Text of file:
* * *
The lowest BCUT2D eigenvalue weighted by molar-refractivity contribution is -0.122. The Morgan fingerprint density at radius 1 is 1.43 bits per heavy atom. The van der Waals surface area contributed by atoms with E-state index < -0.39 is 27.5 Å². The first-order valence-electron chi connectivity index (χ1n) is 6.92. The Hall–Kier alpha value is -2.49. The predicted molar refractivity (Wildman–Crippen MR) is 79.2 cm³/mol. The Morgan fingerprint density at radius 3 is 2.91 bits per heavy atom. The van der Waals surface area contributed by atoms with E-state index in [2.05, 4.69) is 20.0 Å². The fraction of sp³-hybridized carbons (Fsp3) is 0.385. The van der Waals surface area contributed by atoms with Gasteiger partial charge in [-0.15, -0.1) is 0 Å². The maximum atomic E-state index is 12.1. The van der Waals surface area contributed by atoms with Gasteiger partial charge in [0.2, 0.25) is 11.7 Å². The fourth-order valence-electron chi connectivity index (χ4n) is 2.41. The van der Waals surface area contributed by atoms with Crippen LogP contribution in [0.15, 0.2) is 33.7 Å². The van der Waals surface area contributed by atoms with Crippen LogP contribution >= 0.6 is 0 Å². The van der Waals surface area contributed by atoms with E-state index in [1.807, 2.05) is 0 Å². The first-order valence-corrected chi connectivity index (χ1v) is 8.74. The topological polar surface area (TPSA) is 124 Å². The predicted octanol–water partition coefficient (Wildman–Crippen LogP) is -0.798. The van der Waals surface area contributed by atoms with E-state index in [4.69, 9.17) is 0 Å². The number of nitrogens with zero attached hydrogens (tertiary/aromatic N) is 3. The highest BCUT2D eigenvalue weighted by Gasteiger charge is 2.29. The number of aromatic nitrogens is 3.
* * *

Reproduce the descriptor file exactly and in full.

The lowest BCUT2D eigenvalue weighted by molar-refractivity contribution is -0.122. The Morgan fingerprint density at radius 1 is 1.43 bits per heavy atom. The van der Waals surface area contributed by atoms with E-state index < -0.39 is 27.5 Å². The first-order valence-electron chi connectivity index (χ1n) is 6.92. The Hall–Kier alpha value is -2.49. The predicted molar refractivity (Wildman–Crippen MR) is 79.2 cm³/mol. The Morgan fingerprint density at radius 3 is 2.91 bits per heavy atom. The van der Waals surface area contributed by atoms with E-state index in [2.05, 4.69) is 20.0 Å². The fraction of sp³-hybridized carbons (Fsp3) is 0.385. The van der Waals surface area contributed by atoms with Gasteiger partial charge in [-0.15, -0.1) is 0 Å². The maximum atomic E-state index is 12.1. The van der Waals surface area contributed by atoms with Gasteiger partial charge in [0.2, 0.25) is 11.7 Å². The fourth-order valence-electron chi connectivity index (χ4n) is 2.41. The van der Waals surface area contributed by atoms with Crippen LogP contribution in [0.15, 0.2) is 33.7 Å². The van der Waals surface area contributed by atoms with Crippen LogP contribution >= 0.6 is 0 Å². The van der Waals surface area contributed by atoms with E-state index in [1.807, 2.05) is 0 Å². The first-order valence-corrected chi connectivity index (χ1v) is 8.74. The topological polar surface area (TPSA) is 124 Å². The predicted octanol–water partition coefficient (Wildman–Crippen LogP) is -0.798. The van der Waals surface area contributed by atoms with E-state index in [4.69, 9.17) is 0 Å². The number of nitrogens with zero attached hydrogens (tertiary/aromatic N) is 3. The highest BCUT2D eigenvalue weighted by Gasteiger charge is 2.29. The number of aromatic nitrogens is 3.